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Unemployment higher than at any point during recession as private sector recovery stalls

14 December 2011

Commenting on today’s labour market statistics, Andrew Sissons, researcher at The Work Foundation, said:
 
“The labour market is on a dangerous trajectory, as today’s numbers confirm that our private sector recovery has stalled.  Between June and September private businesses struggled to create just 5,000 new jobs while the public sector shed 67,000 workers over the same period. The economy shed 252,000 employee jobs in three months, leaving unemployment higher now than at any point during the recession. Businesses are suffering from an acute lack of confidence, which makes it very hard for them to create jobs. The Eurozone crisis also makes it impossible for companies to plan for the long-term, while consumers at home appear to be cutting back their spending.
 
“Most worrying is the prospect of unemployment remaining high for years to come. The OBR’s forecast suggests that unemployment will not start to fall significantly until 2014, which means that whatever rate of unemployment we reach over the coming months is likely to persist for several years to come.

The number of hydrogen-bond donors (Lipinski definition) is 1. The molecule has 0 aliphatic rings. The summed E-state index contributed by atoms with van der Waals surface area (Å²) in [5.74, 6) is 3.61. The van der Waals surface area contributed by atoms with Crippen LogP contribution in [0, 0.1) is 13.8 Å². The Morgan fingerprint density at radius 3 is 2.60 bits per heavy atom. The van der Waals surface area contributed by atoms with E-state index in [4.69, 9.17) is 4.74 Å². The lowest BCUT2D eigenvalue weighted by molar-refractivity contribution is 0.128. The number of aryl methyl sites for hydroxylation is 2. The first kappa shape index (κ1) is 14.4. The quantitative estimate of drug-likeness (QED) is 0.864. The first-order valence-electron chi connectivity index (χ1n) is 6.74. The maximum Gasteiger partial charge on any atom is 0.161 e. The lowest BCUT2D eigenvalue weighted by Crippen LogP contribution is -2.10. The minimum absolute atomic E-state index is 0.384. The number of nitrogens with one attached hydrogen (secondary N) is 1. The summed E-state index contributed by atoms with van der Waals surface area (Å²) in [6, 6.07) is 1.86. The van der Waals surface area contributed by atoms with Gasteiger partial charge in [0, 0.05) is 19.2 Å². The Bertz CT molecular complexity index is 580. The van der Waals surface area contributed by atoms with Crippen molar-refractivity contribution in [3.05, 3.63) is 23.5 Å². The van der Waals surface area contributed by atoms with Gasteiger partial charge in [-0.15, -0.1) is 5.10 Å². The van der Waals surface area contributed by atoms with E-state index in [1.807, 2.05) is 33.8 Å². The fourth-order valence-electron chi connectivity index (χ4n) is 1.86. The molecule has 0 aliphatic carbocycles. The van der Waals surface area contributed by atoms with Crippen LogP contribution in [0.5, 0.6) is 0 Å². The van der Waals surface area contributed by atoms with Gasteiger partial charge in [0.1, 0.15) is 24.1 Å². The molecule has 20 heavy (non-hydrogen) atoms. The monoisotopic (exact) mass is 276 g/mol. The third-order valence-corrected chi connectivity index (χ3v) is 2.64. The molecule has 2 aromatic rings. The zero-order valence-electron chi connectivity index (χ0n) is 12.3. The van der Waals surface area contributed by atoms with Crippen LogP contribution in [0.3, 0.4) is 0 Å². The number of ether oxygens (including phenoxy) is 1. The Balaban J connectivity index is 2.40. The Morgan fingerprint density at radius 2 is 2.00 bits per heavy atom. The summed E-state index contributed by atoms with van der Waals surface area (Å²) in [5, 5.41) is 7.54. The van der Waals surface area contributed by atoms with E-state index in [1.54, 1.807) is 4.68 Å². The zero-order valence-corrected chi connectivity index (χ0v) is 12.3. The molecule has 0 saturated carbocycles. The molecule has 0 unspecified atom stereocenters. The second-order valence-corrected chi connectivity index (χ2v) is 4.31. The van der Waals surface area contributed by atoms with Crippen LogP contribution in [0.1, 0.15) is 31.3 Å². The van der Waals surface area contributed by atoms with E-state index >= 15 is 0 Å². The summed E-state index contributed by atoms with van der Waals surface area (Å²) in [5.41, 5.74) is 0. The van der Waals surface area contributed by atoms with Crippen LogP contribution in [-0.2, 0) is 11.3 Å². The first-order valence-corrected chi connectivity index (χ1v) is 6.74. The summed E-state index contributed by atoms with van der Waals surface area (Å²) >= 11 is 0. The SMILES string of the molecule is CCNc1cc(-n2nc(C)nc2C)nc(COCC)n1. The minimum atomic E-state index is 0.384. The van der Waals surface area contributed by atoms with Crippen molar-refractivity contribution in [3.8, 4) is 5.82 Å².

“Persistently high unemployment will worsen the already serious problem of long-term unemployment. 868,000 people have been out of work for 12 months or more, and this number is almost certain to rise. Almost half of people trapped in long-term unemployment are either under 24 or over 50, and these groups will find it especially hard to get back into work.
 
“Unemployment will only stop rising when businesses regain their confidence. That will either require a rapid resolution to the Eurozone crisis, or a decisive signal from government that it is committed to boosting growth in the long-term. The government has made some important steps in this direction over the last month, but it must continue to pursue its growth agenda relentlessly.”
 
 
Ends
 
Notes to editors
 

  • Unemployment increased by 128,000 in the three months to October, while employment fell by 63,000. There are 259,000 people aged 16 – 24 who have been unemployed for 12 months or more, and 170,000 people over-50 in long-term unemployment.
  • The number of employees – people who are employed by a company that is not their own – fell by 252,000 in the three months to October. However, this was partially compensated for by a rise of 166,000 in self-employment, and 24,000 extra unpaid family workers, meaning that overall employment only fell by 63,000.
  • Andrew Sissons and Charles Levy are available for interviews, briefings and written comment.
  • The Work Foundation is the leading independent authority on work and its future. It aims to improve the quality of working life and the effectiveness of organisations by equipping leaders, policymakers and opinion-formers with evidence, advice, new thinking and networks. In October 2010, Lancaster University acquired The Work Foundation, forming a new alliance that enables both organisations to further enhance their impact. www.theworkfoundation.com 
 
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